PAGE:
Mayor’s sup­port­ers pre­pare for court

Bold de­ci­sions needed to re­gain peo­ple’s con­fi­dence

The Mercury - - FRONT PAGE - SIHLE MAVUSO [email protected] See pages 2 & 3

HOURS af­ter the ANC in KwaZu­luNatal (KZN) con­firmed it had fired Zandile Gumede as eThekwini mayor, her sup­port­ers started a two-pronged le­gal process to fight her axing.

The leader of the sup­port group, Mzomuhle Dube, told In­de­pen­dent Me­dia yesterday its le­gal chal­lenge would start this week at the Pi­eter­mar­itzburg High Court where it would be fight­ing the party over its June de­ci­sion to dis­band the eThekwini re­gion of the ANC.

This was chaired by Gumede and deputised by Mondli Mthembu, both ac­cused of fraud and cor­rup­tion in con­nec­tion with an al­leged dodgy R208 mil­lion eThekwini waste col­lec­tion ten­der.

Dube said af­ter go­ing through the re­port that was used to fire Gumede as mayor, they would de­cide whether to take that is­sue to court or not.

Stress­ing that the re­port used was il­le­gal as the party re­lied on a Cogta (Depart­ment of Co-op­er­a­tive Gov­er­nance and Tra­di­tional Af­fairs) re­port which he claimed was only as­sess­ing of­fi­cials, not po­lit­i­cal de­ploy­ees, he hinted that they may chal­lenge it in court.

“This is a con­tin­u­a­tion of what we have al­ready started. The mat­ter that will soon be filed in court is the one about the dis­band­ing of the struc­ture (eThekwini re­gion ANC).

“But still we want to study whether the re­port the PEC (pro­vin­cial ex­ec­u­tive com­mit­tee) re­lied on to reach its de­ci­sion was law­ful. We will take it from there and explore our le­gal re­course. We have those two (ac­tions) that are lined up,” Dube said.

Fol­low­ing her axing as mayor of KZN’s only metro, Gumede has re­mained mum about her future.

On the other side, the ANC was also tight-lipped about who would re­place Gumede and the other seven ex­ec­u­tive com­mit­tee mem­bers. This was af­ter the party fired them, say­ing it would an­nounce their re­place­ments next week Thurs­day af­ter meet­ing branches.

Sev­eral names were be­ing touted, in­clud­ing those of MECs in the pro­vin­cial cab­i­net who only came to of­fice af­ter the May elec­tions.

One dark horse that emerged from sources in the ANC was the name of for­mer deputy mayor, Nomvuzo Sha­bal­ala.

Sha­bal­ala left the mu­nic­i­pal­ity in 2016, to­gether with for­mer mayor James Nx­u­malo.

She is now a mem­ber of the na­tional as­sem­bly rep­re­sent­ing the prov­ince in Cape Town.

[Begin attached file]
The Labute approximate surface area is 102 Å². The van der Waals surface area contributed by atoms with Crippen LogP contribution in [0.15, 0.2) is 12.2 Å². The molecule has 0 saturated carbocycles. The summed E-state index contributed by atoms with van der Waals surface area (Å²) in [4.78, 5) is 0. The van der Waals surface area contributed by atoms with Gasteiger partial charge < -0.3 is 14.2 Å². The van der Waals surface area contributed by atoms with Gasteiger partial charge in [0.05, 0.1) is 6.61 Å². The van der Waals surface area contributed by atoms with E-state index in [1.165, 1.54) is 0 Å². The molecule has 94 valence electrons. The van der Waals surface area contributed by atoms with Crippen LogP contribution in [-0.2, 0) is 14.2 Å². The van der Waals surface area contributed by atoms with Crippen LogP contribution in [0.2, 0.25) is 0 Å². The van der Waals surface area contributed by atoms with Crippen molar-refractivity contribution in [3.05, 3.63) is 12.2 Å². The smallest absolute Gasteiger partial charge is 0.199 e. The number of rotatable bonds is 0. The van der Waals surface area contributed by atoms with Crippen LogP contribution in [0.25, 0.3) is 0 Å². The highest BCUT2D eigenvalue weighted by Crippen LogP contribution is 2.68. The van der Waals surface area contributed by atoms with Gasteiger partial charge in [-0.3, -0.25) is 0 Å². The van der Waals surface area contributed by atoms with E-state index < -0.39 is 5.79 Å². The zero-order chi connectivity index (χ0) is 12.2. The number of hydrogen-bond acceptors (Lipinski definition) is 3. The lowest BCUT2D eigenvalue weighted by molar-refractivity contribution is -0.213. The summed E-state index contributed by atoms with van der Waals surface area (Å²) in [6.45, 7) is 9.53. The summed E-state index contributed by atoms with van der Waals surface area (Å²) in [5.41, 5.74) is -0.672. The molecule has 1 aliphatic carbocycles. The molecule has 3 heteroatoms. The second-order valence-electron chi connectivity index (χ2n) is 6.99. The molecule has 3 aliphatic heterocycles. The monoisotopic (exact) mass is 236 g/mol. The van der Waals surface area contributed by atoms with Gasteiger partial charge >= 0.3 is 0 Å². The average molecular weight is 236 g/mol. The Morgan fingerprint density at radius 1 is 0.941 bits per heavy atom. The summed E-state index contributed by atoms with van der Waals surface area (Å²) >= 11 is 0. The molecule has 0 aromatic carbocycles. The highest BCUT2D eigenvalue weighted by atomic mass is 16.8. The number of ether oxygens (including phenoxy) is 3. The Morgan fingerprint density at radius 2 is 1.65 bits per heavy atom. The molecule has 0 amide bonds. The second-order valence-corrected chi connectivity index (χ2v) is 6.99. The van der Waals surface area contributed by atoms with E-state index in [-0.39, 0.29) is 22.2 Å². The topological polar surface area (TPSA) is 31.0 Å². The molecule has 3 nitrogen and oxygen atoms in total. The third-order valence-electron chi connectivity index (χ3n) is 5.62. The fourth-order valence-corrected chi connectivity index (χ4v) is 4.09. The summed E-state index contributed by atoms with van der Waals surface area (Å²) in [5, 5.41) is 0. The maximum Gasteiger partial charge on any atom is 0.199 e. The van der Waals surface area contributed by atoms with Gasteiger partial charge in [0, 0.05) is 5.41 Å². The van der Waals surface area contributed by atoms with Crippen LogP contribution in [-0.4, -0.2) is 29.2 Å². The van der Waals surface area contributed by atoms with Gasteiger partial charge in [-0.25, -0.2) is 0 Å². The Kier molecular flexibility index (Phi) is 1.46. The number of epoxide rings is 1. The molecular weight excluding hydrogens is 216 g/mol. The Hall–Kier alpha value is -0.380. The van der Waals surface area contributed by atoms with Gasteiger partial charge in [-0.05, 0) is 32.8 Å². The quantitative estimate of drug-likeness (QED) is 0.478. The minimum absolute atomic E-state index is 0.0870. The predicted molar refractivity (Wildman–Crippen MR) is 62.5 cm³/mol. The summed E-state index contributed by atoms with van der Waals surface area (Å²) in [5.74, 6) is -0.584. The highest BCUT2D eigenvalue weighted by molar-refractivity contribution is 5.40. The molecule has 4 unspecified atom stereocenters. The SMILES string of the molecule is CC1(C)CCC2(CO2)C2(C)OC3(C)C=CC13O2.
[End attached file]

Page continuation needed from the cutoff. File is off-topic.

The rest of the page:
“I don’t see James Nx­u­malo com­ing back to work with the same peo­ple who em­bar­rassed him. Maybe Nomvuzo can con­sider com­ing back to be mayor, but not James. He was badly treated,” said an ANC mem­ber in the re­gion, who asked not to be named.

With no for­mal struc­ture of the ANC in the re­gion, it was not easy to tell who would get the po­si­tion of deputy mayor, speaker, chief whip and the chairs of com­mit­tees.

Ad­dress­ing the press yesterday af­ter the firing of Gumede and her Msun­duzi coun­ter­part, Themba Njilo, the pro­vin­cial sec­re­tary, Mdu­miseni Ntuli, said the exco mem­bers Zama Sokhabase, Bar­bara Fortein and for­mer chief whip, Neli Nyanisa would be re­de­ployed within the mu­nic­i­pal­ity.

He said there would be no vac­uum as the cur­rent top struc­ture, with act­ing mayor Fawzia Peer re­main­ing in charge. How­ever, Gumede’s future in the mu­nic­i­pal­ity was not clear.

“Gumede is not re­turn­ing to work to­mor­row, no,” Ntuli said, when asked to clar­ify what would hap­pen to her as the oth­ers would stay in their po­si­tions un­til a new team was an­nounced.

How­ever, she was ex­pected to make it into the re­gional task team that was still be­ing for­mu­lated af­ter it had been re­jected by branches when it was first an­nounced in June.

DUR­ING the past few years, a dis­turb­ing trend of en­ti­tle­ment and cor­rup­tion de­vel­oped within the ma­jor­ity of mu­nic­i­pal­i­ties.

Some coun­cil­lors had shown dis­dain for the law and the cul­ture of ac­count­abil­ity.

The frus­tra­tion and anger ex­pressed by res­i­dents through ser­vice de­liv­ery protests be­fore the May 8 elec­tions proved be­yond doubt that the coun­try’s lo­cal gov­ern­ment had be­come the big­gest po­lit­i­cal, eco­nomic and so­cial li­a­bil­ity.

With the 2021 lo­cal gov­ern­ment elec­tions com­ing, the is­sue of lo­cal gov­ern­ment per­for­mance needs to be an ur­gent one or that elec­tion day could be rev­o­lu­tion day.

Al­though rul­ing par­ties in dif­fer­ent mu­nic­i­pal­i­ties want us to be­lieve that they are in con­trol of the sit­u­a­tion, res­i­dents are con­tin­u­ously in­un­dated with re­ports of may­ors, coun­cil­lors and mu­nic­i­pal man­agers not up­hold­ing their pub­lic man­dates and not ad­her­ing to the principle of good gov­er­nance, namely ac­count­abil­ity, in­tegrity and re­spon­sive­ness.